Sandra: It's a great question. I think that it depends on what you're trying to achieve. If you want to keep waste out of landfills, if you want to reduce carbon emissions, then look at where in your life you're generating the most waste. That's going to be different for different people. Some people cook at home a lot and compost, so maybe in that scenario, they're generating more waste in their bathroom with cosmetics and personal care items, or with their clothing. Clothing is a huge contributor to the global waste problem. Maybe you want to thrift shop more or donate your clothes instead of throwing it in the garbage. Looking at where you're consuming a lot and what your waste stream consists of is the first evaluation step.

I know that when I started along my zero waste journey by starting to compost in my household. It reduced my waste dramatically. As soon as all of my food scraps were going into a compost bin instead of the trash, the trash was really, really minimal and I noticed it was mostly paper and that gave me a sense of what the next step was. Doing a mini waste audit of your lifestyle and your home is a great place to start. There are also some really great, fun books on zero waste living like Bea Johnson, she wrote the Zero Waste Home. Trash is for Tossers is a great blog to follow. There are lots of fun books you can Google and find that can give you inspiration for living a lower waste life.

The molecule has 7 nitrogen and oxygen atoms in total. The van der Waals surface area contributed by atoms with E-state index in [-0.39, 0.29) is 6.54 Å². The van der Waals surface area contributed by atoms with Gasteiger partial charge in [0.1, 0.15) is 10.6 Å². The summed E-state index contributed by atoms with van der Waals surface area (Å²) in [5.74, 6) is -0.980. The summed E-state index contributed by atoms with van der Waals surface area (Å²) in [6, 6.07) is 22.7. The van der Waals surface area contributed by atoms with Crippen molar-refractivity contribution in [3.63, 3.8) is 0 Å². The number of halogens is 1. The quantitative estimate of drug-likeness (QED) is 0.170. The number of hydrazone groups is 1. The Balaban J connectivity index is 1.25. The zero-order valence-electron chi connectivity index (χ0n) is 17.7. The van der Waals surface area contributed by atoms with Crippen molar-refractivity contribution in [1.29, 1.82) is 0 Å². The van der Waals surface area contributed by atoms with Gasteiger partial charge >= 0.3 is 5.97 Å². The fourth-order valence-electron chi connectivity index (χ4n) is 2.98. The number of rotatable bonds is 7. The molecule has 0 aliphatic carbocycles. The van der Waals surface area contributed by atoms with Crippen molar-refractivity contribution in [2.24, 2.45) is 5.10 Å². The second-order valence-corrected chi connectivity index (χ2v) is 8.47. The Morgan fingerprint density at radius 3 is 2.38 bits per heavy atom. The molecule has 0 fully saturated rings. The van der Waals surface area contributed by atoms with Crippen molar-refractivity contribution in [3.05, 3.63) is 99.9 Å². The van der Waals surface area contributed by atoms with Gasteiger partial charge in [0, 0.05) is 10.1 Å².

JJ: I love that advice, Sandra and I learned two new words today, and I'm sure many of our audience did as well. Waste stream and a personal waste audit -- I love it because they actually give people some tools to start thinking about and plan to get started. Well Sandra, such a pleasure to have you on our Podcast and we love to see what else Just Salad will continue to do in your sustainability agenda as a pioneer in the space. Thank you so much for your time Sandra Noonan, Chief Sustainability Officer of Just Salad.

Sandra:  Thank you so much.